In addition, the Development Committee was established two years ago. We hoped that it would facilitate an expanded transfer of real resources to the developing countries. Although this Committee stimulated the establishment of the Third Window at the World Bank, a number of industrial countries have not contributed to this facility and oppose its being given a permanent status. The African Governors insist on the need to strengthen the operations of this facility, which is of considerable importance to their countries. They therefore urge that its program be set up on an annual basis, as is the case with the Bank’s general program, and that the amount of money intended for the facility be larger than it is now.
Despite the difficulties which this institution is facing, we in Africa remain convinced that the Development Committee is the most suitable forum for discussion at a high political level of matters relating to the transfer of real resources. . . .
It is undeniable that the World Bank alone cannot meet all the needs of the poor countries. The problems we must face can be solved only with the help of all countries. In this connection we wish to congratulate the members of the Organization of Petroleum Exporting Countries (OPEC), whose financial assistance to the poor countries totals 2.5 per cent of their gross national product. We appeal to them to continue demonstrating this generosity in the future. We invite the industrialized countries to follow the example of the OPEC countries, as well as the no less praiseworthy example of Sweden and the Netherlands, whose development aid programs surpass the target of 0.7 per cent set by the United Nations.
The experience of the present economic situation shows the need to help poor countries diversify their economies. The African countries which today account for only 0.6 per cent of world industrial production greatly need increased assistance to expand their share to at least 2 per cent before the decade comes to an end. It is apparent that the industrialization of the poor countries calls for technology adapted to their resources. It is equally clear that we, for our part, must contribute effectively to the conception and adaptation of a technology that meets our needs. We invite the World Bank and bilateral aid agencies to give priority to the problem of transfer of technology in their operations in our countries.
I should like to turn now to the monetary problems which, along with the economic problems we have been discussing, our countries have been facing in the last year. The Declaration of Rambouillet, published last November by the Heads of State and of the Governments of the United States, the United Kingdom, the Federal Republic of Germany, France, Japan, and Italy, led us to believe that a new era in exchange rates was about to dawn and that the system of floating exchange rates would soon give way to a system of relatively stable exchange rates.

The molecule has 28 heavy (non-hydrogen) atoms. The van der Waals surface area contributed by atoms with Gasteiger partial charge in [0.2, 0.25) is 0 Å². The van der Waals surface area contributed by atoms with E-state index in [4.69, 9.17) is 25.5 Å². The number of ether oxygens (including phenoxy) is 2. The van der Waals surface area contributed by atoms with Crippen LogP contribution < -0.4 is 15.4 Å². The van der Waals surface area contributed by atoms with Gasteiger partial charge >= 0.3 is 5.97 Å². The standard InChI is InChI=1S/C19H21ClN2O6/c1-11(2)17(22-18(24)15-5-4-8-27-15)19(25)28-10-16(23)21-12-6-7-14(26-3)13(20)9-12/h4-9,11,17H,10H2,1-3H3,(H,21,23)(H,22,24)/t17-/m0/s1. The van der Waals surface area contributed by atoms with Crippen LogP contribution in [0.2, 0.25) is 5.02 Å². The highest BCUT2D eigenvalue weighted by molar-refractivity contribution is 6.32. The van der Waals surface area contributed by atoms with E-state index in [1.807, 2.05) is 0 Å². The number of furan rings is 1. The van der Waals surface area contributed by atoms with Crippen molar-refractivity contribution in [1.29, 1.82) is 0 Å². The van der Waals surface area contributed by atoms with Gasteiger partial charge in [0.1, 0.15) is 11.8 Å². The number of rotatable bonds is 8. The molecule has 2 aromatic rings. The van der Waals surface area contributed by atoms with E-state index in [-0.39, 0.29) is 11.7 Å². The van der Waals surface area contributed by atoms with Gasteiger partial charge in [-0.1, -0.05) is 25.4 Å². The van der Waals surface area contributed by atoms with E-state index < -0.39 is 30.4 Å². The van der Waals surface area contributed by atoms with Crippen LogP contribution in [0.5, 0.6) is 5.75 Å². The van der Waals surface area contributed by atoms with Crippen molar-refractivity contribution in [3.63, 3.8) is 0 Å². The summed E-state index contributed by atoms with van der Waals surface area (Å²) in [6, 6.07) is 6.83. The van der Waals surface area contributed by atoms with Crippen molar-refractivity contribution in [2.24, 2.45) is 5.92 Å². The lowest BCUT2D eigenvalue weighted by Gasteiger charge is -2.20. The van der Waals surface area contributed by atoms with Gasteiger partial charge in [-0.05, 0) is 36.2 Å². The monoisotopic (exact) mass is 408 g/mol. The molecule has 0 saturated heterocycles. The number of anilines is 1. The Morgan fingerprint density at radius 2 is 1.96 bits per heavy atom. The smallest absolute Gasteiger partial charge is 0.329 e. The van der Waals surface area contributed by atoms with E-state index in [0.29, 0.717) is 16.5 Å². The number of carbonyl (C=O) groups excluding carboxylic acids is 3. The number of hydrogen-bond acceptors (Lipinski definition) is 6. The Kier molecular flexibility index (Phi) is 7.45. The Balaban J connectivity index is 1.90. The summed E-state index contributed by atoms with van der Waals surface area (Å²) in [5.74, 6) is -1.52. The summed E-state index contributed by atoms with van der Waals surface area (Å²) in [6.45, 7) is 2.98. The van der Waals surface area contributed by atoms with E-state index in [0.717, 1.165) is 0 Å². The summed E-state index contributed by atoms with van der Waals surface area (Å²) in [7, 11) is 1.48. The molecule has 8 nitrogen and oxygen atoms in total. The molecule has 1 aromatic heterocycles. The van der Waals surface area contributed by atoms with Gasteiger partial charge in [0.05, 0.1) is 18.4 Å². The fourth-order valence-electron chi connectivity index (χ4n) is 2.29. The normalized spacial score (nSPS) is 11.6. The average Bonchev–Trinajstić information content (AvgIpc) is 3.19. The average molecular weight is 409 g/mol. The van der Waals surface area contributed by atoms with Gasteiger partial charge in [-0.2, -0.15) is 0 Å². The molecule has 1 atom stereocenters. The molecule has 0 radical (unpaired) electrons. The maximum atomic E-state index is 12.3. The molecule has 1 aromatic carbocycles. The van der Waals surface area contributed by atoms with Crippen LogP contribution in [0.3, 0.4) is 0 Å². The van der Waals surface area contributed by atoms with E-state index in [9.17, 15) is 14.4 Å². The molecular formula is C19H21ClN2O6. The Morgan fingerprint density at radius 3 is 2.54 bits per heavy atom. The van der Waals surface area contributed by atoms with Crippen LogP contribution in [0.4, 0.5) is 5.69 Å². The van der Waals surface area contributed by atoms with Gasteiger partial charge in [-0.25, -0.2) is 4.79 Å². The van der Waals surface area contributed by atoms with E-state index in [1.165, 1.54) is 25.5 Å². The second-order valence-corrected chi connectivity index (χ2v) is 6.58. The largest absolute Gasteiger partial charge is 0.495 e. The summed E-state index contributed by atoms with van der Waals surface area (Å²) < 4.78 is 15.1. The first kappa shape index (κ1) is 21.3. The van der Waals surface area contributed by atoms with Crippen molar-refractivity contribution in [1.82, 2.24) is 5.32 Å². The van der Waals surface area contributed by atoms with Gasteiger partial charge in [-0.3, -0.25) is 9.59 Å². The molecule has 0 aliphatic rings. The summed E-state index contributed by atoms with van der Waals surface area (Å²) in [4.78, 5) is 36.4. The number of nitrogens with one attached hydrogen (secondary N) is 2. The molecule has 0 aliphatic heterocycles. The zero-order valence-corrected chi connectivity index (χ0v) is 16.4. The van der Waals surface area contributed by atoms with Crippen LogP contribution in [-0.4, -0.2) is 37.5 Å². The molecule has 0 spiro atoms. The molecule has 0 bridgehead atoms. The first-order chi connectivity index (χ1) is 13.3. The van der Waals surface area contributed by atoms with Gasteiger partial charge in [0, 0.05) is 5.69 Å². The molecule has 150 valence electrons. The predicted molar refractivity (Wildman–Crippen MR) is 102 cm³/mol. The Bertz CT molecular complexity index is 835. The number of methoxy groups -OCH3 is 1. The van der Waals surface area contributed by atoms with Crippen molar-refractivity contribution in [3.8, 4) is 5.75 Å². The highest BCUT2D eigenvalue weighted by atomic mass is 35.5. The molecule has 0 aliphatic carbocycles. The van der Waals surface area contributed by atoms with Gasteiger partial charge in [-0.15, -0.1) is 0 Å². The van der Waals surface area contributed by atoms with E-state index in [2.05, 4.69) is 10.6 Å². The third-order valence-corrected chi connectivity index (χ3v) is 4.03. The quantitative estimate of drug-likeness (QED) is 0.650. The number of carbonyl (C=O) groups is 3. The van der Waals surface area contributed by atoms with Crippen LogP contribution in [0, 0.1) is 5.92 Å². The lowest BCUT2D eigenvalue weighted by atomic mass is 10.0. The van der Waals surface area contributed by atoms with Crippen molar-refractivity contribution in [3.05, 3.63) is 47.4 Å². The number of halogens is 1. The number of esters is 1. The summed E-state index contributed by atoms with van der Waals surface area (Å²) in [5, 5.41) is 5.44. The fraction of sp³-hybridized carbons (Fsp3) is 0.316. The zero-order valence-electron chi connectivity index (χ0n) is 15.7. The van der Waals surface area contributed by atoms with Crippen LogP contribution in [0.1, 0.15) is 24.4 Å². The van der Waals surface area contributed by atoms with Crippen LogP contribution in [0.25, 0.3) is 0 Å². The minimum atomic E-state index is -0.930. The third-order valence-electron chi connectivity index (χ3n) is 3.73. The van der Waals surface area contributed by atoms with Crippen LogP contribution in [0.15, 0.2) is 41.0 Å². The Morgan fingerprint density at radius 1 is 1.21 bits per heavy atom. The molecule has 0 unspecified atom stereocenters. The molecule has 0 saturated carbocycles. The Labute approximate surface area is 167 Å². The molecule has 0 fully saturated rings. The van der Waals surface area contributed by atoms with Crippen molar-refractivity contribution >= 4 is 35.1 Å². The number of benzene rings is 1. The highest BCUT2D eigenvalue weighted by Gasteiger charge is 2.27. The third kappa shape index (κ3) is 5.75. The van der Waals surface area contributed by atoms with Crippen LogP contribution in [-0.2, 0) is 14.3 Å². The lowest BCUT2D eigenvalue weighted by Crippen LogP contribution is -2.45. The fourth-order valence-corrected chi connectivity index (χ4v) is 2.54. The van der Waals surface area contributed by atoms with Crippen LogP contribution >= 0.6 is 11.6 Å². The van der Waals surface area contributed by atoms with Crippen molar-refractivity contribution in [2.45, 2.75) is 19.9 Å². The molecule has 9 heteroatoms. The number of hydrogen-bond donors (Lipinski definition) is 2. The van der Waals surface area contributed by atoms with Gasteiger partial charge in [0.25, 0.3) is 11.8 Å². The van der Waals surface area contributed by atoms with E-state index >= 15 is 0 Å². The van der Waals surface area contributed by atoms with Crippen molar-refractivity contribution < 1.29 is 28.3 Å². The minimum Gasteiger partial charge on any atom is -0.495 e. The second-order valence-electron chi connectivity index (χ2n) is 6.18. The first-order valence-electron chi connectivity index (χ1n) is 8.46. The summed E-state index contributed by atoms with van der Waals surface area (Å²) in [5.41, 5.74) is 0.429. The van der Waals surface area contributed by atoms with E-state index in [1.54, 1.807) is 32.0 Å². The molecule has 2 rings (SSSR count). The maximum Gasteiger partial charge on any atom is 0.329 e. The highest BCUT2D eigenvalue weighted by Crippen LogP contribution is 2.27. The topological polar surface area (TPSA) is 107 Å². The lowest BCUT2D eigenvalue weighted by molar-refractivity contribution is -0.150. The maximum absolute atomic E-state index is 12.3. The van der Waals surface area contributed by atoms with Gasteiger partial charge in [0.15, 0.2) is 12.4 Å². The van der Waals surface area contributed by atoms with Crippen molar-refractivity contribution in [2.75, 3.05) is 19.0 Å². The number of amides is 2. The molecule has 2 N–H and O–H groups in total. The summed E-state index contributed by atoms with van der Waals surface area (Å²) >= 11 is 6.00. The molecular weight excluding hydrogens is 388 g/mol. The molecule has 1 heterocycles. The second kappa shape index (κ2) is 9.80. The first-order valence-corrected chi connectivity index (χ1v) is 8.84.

Despite the Jamaica agreements, the international monetary system has since then experienced a series of violent, erratic fluctuations in the rates of exchange of certain major currencies, engendering considerable uncertainty and imposing privations on the African countries whose currencies are linked to those major currencies. Most of our countries therefore find themselves in a situation in which they can no longer maintain either the purchasing power of their currencies or the value of their exchange reserves and export proceeds.
We therefore feel that we ought to draw the necessary conclusions from this experience. First, we can no longer have confidence in, or rely upon, decisions relative to the international monetary system—decisions taken in restricted forums where our interests are not protected. Further, we have always contended that such decisions can be sensible and effective only if they enjoy consensus in the world community, for which the International Monetary Fund is the forum.
Second, the experience of recent years once again illustrates the dangers inherent in the system of floating exchange rates. The risks as well as the uncertainties associated with it are very costly to the concept of an orderly, stable international monetary system. In addition, while the developed countries are better prepared to absorb without risk the effects of erratic exchange rate fluctuations, the same is not true of the developing countries, whose room for maneuver in this area is limited. Our fears regarding the floating exchange rate regime have very recently been substantiated, and now we are more convinced than ever that the survival of the international monetary system depends on a prompt return to a system of stable but adjustable exchange rates. Without such a system and effective surveillance by the Fund, applied to deficit member countries as well as surplus member countries, we can expect only chaos.
Third and last, our recent experience reinforces our conviction that the creation of a Substitution Account in the Fund is an urgent necessity. Through such an account, we could keep most of our exchange reserves in SDRs, which constitute a relatively stable reserve asset, and thus escape the risks and uncertainties associated with the maintenance of our exchange reserves in the major national reserve currencies.